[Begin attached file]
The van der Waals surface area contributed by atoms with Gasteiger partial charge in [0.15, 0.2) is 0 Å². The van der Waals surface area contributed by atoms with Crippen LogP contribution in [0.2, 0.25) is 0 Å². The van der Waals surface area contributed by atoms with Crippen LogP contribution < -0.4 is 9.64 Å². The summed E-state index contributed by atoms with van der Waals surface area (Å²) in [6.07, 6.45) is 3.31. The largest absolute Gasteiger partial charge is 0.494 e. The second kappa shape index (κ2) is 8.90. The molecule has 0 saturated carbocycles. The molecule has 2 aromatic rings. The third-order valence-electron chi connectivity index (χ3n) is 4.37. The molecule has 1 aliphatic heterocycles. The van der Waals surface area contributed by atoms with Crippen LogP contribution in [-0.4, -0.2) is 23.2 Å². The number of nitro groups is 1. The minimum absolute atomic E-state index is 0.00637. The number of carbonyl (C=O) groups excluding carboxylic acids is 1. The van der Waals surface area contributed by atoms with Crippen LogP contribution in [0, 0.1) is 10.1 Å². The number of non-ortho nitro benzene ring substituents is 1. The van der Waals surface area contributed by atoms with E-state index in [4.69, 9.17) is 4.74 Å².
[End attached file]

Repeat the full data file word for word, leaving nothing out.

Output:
The van der Waals surface area contributed by atoms with Gasteiger partial charge in [0.15, 0.2) is 0 Å². The van der Waals surface area contributed by atoms with Crippen LogP contribution in [0.2, 0.25) is 0 Å². The van der Waals surface area contributed by atoms with Crippen LogP contribution < -0.4 is 9.64 Å². The summed E-state index contributed by atoms with van der Waals surface area (Å²) in [6.07, 6.45) is 3.31. The largest absolute Gasteiger partial charge is 0.494 e. The second kappa shape index (κ2) is 8.90. The molecule has 0 saturated carbocycles. The molecule has 2 aromatic rings. The third-order valence-electron chi connectivity index (χ3n) is 4.37. The molecule has 1 aliphatic heterocycles. The van der Waals surface area contributed by atoms with Crippen LogP contribution in [-0.4, -0.2) is 23.2 Å². The number of nitro groups is 1. The minimum absolute atomic E-state index is 0.00637. The number of carbonyl (C=O) groups excluding carboxylic acids is 1. The van der Waals surface area contributed by atoms with Crippen LogP contribution in [0, 0.1) is 10.1 Å². The number of non-ortho nitro benzene ring substituents is 1. The van der Waals surface area contributed by atoms with E-state index in [4.69, 9.17) is 4.74 Å².